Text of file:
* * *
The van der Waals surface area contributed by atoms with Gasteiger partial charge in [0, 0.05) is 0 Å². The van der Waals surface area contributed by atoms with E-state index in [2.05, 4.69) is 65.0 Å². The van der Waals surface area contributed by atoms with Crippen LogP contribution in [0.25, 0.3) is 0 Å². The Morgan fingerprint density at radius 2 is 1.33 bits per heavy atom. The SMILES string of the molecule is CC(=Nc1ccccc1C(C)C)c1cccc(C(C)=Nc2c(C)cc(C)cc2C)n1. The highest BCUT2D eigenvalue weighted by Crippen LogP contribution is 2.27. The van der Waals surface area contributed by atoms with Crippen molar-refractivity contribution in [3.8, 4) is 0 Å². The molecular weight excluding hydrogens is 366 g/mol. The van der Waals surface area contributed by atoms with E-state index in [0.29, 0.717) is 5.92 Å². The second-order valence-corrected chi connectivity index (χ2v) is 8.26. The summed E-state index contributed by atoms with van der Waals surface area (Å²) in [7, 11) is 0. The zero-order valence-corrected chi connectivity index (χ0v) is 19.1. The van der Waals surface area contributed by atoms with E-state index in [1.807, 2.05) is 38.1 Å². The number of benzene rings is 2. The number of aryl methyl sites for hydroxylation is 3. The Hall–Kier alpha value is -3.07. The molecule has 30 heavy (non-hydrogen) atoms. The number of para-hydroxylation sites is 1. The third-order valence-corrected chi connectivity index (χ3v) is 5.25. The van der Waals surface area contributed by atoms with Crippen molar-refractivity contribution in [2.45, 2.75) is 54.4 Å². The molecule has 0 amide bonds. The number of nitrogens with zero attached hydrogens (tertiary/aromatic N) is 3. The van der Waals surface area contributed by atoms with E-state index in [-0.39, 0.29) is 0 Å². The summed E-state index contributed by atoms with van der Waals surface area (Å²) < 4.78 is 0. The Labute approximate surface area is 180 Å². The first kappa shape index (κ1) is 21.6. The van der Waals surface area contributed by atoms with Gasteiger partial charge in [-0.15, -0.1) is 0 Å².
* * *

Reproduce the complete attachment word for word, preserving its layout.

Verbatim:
The van der Waals surface area contributed by atoms with Gasteiger partial charge in [0, 0.05) is 0 Å². The van der Waals surface area contributed by atoms with E-state index in [2.05, 4.69) is 65.0 Å². The van der Waals surface area contributed by atoms with Crippen LogP contribution in [0.25, 0.3) is 0 Å². The Morgan fingerprint density at radius 2 is 1.33 bits per heavy atom. The SMILES string of the molecule is CC(=Nc1ccccc1C(C)C)c1cccc(C(C)=Nc2c(C)cc(C)cc2C)n1. The highest BCUT2D eigenvalue weighted by Crippen LogP contribution is 2.27. The van der Waals surface area contributed by atoms with Crippen molar-refractivity contribution in [3.8, 4) is 0 Å². The molecular weight excluding hydrogens is 366 g/mol. The van der Waals surface area contributed by atoms with E-state index in [0.29, 0.717) is 5.92 Å². The second-order valence-corrected chi connectivity index (χ2v) is 8.26. The summed E-state index contributed by atoms with van der Waals surface area (Å²) in [7, 11) is 0. The zero-order valence-corrected chi connectivity index (χ0v) is 19.1. The van der Waals surface area contributed by atoms with E-state index in [1.807, 2.05) is 38.1 Å². The number of benzene rings is 2. The number of aryl methyl sites for hydroxylation is 3. The Hall–Kier alpha value is -3.07. The molecule has 30 heavy (non-hydrogen) atoms. The number of para-hydroxylation sites is 1. The third-order valence-corrected chi connectivity index (χ3v) is 5.25. The van der Waals surface area contributed by atoms with Crippen molar-refractivity contribution in [2.45, 2.75) is 54.4 Å². The molecule has 0 amide bonds. The number of nitrogens with zero attached hydrogens (tertiary/aromatic N) is 3. The van der Waals surface area contributed by atoms with E-state index in [-0.39, 0.29) is 0 Å². The summed E-state index contributed by atoms with van der Waals surface area (Å²) < 4.78 is 0. The Labute approximate surface area is 180 Å². The first kappa shape index (κ1) is 21.6. The van der Waals surface area contributed by atoms with Gasteiger partial charge in [-0.15, -0.1) is 0 Å².